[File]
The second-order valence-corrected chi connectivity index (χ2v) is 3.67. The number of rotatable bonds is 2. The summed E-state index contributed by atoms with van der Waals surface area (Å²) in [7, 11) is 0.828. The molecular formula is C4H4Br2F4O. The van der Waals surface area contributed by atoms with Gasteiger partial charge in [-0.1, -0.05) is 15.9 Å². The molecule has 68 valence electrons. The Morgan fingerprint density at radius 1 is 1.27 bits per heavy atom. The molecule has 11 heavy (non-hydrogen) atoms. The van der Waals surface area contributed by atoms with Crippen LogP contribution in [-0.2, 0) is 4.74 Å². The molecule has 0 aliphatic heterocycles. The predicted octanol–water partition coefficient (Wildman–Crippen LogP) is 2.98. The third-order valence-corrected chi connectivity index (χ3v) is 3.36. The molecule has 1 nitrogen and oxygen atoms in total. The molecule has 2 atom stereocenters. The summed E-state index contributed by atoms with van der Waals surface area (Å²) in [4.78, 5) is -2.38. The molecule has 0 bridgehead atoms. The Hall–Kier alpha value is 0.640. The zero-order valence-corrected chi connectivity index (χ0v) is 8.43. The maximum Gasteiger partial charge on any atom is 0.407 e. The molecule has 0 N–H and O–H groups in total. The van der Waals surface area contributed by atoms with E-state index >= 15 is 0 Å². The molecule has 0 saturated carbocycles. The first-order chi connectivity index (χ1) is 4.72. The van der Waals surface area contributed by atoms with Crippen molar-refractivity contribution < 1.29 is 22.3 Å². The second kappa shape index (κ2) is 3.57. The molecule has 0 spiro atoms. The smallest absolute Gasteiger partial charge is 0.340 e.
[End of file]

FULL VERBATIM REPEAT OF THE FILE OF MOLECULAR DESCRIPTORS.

The second-order valence-corrected chi connectivity index (χ2v) is 3.67. The number of rotatable bonds is 2. The summed E-state index contributed by atoms with van der Waals surface area (Å²) in [7, 11) is 0.828. The molecular formula is C4H4Br2F4O. The van der Waals surface area contributed by atoms with Gasteiger partial charge in [-0.1, -0.05) is 15.9 Å². The molecule has 68 valence electrons. The Morgan fingerprint density at radius 1 is 1.27 bits per heavy atom. The molecule has 11 heavy (non-hydrogen) atoms. The van der Waals surface area contributed by atoms with Crippen LogP contribution in [-0.2, 0) is 4.74 Å². The molecule has 0 aliphatic heterocycles. The predicted octanol–water partition coefficient (Wildman–Crippen LogP) is 2.98. The third-order valence-corrected chi connectivity index (χ3v) is 3.36. The molecule has 1 nitrogen and oxygen atoms in total. The molecule has 2 atom stereocenters. The summed E-state index contributed by atoms with van der Waals surface area (Å²) in [4.78, 5) is -2.38. The molecule has 0 bridgehead atoms. The Hall–Kier alpha value is 0.640. The zero-order valence-corrected chi connectivity index (χ0v) is 8.43. The maximum Gasteiger partial charge on any atom is 0.407 e. The molecule has 0 N–H and O–H groups in total. The van der Waals surface area contributed by atoms with E-state index >= 15 is 0 Å². The molecule has 0 saturated carbocycles. The first-order chi connectivity index (χ1) is 4.72. The van der Waals surface area contributed by atoms with Crippen molar-refractivity contribution < 1.29 is 22.3 Å². The second kappa shape index (κ2) is 3.57. The molecule has 0 spiro atoms. The smallest absolute Gasteiger partial charge is 0.340 e.